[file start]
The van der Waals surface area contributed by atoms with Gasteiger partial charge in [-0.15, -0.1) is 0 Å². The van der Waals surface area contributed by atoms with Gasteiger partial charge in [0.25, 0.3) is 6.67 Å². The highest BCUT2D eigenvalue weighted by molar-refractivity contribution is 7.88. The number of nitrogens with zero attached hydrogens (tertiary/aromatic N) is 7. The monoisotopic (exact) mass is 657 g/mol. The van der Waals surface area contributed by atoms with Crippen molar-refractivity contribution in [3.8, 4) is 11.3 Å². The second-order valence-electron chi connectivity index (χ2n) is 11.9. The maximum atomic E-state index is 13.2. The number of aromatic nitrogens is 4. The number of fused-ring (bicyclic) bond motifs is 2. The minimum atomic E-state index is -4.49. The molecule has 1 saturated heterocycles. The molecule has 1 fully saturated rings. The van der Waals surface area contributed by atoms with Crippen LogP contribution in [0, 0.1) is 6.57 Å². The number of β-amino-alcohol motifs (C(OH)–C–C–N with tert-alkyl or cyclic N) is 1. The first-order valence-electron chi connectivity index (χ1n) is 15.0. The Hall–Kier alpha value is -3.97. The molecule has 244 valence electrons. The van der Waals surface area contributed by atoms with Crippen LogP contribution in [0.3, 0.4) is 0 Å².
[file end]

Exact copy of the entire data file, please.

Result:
The van der Waals surface area contributed by atoms with Gasteiger partial charge in [-0.15, -0.1) is 0 Å². The van der Waals surface area contributed by atoms with Gasteiger partial charge in [0.25, 0.3) is 6.67 Å². The highest BCUT2D eigenvalue weighted by molar-refractivity contribution is 7.88. The number of nitrogens with zero attached hydrogens (tertiary/aromatic N) is 7. The monoisotopic (exact) mass is 657 g/mol. The van der Waals surface area contributed by atoms with Crippen molar-refractivity contribution in [3.8, 4) is 11.3 Å². The second-order valence-electron chi connectivity index (χ2n) is 11.9. The maximum atomic E-state index is 13.2. The number of aromatic nitrogens is 4. The number of fused-ring (bicyclic) bond motifs is 2. The minimum atomic E-state index is -4.49. The molecule has 1 saturated heterocycles. The molecule has 1 fully saturated rings. The van der Waals surface area contributed by atoms with Crippen LogP contribution in [0, 0.1) is 6.57 Å². The number of β-amino-alcohol motifs (C(OH)–C–C–N with tert-alkyl or cyclic N) is 1. The first-order valence-electron chi connectivity index (χ1n) is 15.0. The Hall–Kier alpha value is -3.97. The molecule has 244 valence electrons. The van der Waals surface area contributed by atoms with Crippen LogP contribution in [0.3, 0.4) is 0 Å².